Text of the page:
• Should you stop 401(k) contributions if you still have a job? Maybe not. Yes, market crashes are nauseating, especially if you have not experienced one. No one can say for sure when the market will stabilize, but time is in your favor: You have years — decades, even — to reap returns when the market rises again. Need another pep talk? Let Ann Carrns help here.

  • Consumer lenders have offered to help. But some have been more generous than others. Here’s a long list from the banking trade association, and here’s Ron’s column on which lenders stepped up early to let people skip payments, with and without interest accruing. Since he wrote it, both Ally Bank and Bank of America have offered to allow borrowers to defer loan payments. Many credit unions, meanwhile, are offering assistance with loans, debt consolidation and other services.

  • Building an emergency fund in an emergency. It’s not easy, but even a cushion of $250 can help stave off disaster. Ann has some advice for how you can build up a little extra cash on hand.

  • Financial planners offer free advice to distressed individuals. Dozens of members of the XY Planning Network have offered to help people through phone consultations. The Financial Planning Association has its own list of volunteer certified financial planners as well.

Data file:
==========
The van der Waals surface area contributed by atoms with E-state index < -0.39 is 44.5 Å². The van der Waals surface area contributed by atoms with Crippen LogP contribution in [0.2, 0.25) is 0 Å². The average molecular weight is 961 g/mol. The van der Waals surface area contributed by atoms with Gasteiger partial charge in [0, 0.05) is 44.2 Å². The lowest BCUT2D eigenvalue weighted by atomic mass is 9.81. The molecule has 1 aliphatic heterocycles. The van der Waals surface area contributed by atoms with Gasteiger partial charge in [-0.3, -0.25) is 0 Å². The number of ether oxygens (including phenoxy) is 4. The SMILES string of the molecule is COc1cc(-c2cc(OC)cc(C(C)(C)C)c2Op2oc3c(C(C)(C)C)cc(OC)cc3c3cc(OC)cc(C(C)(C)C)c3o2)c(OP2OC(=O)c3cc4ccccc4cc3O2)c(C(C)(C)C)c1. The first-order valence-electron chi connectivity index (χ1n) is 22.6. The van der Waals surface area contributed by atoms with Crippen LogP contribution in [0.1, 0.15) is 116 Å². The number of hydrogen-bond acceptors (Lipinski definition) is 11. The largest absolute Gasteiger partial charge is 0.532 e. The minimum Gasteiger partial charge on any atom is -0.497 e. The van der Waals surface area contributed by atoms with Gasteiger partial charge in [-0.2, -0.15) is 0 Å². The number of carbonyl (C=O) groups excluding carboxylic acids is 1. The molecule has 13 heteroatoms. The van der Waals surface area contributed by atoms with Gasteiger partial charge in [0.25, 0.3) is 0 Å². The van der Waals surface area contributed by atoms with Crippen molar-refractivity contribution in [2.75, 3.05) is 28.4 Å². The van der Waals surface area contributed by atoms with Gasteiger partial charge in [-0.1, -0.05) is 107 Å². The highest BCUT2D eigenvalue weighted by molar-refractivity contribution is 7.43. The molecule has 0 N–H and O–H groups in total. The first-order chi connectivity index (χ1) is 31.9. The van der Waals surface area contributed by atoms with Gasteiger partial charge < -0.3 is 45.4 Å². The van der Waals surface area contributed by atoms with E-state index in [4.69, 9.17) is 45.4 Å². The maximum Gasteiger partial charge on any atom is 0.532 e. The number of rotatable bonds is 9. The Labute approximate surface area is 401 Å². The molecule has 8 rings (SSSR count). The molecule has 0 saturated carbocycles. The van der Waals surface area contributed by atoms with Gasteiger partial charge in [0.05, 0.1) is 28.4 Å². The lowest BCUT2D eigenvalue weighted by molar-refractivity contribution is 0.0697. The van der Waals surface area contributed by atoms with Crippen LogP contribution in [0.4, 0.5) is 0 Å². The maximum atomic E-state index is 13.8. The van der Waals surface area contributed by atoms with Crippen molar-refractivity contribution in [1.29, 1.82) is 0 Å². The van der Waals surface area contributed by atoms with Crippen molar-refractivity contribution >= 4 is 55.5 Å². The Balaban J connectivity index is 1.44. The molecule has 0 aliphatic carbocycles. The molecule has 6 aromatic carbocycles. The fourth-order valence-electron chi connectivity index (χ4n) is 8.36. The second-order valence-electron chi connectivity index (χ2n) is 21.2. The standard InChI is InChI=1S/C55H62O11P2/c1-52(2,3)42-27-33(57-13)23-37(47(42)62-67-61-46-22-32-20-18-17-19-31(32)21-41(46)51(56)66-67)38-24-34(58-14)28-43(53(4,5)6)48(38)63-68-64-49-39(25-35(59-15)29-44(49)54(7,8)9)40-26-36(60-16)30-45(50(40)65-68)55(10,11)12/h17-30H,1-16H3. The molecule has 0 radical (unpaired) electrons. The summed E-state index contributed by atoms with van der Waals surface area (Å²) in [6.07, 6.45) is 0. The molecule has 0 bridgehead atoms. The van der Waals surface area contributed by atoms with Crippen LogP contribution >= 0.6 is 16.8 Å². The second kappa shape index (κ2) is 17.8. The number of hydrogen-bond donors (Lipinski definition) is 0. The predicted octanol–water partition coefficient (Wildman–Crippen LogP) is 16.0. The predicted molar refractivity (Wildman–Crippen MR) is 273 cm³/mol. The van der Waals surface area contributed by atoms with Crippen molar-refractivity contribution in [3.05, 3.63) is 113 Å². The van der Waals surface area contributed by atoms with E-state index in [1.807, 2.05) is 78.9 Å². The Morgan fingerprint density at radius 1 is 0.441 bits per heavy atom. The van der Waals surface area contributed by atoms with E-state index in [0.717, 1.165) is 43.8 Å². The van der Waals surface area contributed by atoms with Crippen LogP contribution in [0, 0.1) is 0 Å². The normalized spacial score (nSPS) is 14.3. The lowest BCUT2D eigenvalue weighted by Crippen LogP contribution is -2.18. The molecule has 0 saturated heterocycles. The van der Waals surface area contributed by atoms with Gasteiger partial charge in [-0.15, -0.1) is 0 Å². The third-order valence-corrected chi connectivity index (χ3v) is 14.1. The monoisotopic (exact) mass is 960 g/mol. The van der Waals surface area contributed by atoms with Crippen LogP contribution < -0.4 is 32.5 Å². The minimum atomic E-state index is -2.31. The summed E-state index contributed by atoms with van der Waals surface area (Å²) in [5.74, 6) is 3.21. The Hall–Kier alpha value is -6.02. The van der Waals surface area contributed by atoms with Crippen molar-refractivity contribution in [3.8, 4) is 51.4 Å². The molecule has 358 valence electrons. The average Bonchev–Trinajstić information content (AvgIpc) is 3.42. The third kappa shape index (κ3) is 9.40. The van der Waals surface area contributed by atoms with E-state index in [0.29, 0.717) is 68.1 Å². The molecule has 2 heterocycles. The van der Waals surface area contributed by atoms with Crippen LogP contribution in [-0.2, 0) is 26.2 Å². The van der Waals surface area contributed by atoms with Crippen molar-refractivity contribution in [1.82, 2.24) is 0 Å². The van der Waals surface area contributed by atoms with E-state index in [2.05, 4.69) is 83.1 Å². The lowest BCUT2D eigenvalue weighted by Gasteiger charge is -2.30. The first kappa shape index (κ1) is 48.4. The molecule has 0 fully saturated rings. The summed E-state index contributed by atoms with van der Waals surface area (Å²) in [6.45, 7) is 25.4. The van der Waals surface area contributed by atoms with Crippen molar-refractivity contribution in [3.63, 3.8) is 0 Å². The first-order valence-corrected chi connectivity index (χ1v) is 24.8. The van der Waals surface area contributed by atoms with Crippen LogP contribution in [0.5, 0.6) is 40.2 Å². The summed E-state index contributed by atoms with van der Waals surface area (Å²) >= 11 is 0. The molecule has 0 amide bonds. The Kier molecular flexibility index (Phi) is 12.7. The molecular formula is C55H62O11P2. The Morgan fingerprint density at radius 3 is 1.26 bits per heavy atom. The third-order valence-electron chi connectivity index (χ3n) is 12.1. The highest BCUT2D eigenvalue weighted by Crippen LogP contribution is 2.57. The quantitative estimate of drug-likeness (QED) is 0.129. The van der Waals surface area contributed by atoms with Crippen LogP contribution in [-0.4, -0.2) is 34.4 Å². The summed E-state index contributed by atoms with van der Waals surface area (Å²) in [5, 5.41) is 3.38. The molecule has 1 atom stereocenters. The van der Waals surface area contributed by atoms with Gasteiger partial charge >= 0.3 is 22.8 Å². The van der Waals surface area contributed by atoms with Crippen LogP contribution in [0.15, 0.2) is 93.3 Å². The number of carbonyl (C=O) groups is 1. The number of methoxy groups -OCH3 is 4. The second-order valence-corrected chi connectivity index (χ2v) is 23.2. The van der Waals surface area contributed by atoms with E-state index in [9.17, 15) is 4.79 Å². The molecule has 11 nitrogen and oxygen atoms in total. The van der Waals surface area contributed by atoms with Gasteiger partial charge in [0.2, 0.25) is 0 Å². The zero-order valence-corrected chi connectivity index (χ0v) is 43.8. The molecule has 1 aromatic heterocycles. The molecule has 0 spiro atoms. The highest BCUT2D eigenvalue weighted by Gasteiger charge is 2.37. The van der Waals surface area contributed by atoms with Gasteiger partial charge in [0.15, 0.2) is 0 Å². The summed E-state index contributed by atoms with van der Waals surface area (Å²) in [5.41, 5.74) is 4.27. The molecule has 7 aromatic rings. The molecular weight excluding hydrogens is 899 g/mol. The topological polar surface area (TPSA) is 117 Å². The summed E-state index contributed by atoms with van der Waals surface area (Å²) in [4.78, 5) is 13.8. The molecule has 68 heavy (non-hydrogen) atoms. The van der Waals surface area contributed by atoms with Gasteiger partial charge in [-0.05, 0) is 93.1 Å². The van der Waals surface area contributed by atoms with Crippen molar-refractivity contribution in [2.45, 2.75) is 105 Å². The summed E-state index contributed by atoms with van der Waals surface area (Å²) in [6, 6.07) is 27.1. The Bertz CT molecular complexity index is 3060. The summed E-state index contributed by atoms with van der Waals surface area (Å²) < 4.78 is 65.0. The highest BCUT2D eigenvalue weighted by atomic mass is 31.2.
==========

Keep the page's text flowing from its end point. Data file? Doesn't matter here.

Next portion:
• Where to get Social Security help. The Social Security Administration is mostly closing its 1,200 offices for routine requests like help with benefit claims. Those requests should go through the agency’s toll-free phone line, (800) 772-1213, and its website. In-person assistance is still available for crucial services, like reinstatement of benefits and assistant for those with severe disabilities. Those seeking in-person help must call in advance. Mark Miller has details here.

  • How to prep for refinancing your mortgage. Mortgage rates are low right now, and refinancing is a good way to free up cash. But that means everyone else is trying to do it, too. Here’s Ron’s guide to making sure you don’t get kicked to the end of the line.

  • What a shady sales pitch looks like. Sometimes you can tell by the exclamation marks. But one financial planner says to beware if you can’t explain the math of how an investment or debt relief pitch works on the back of a cocktail napkin. More here from Tara.

Source link

related posts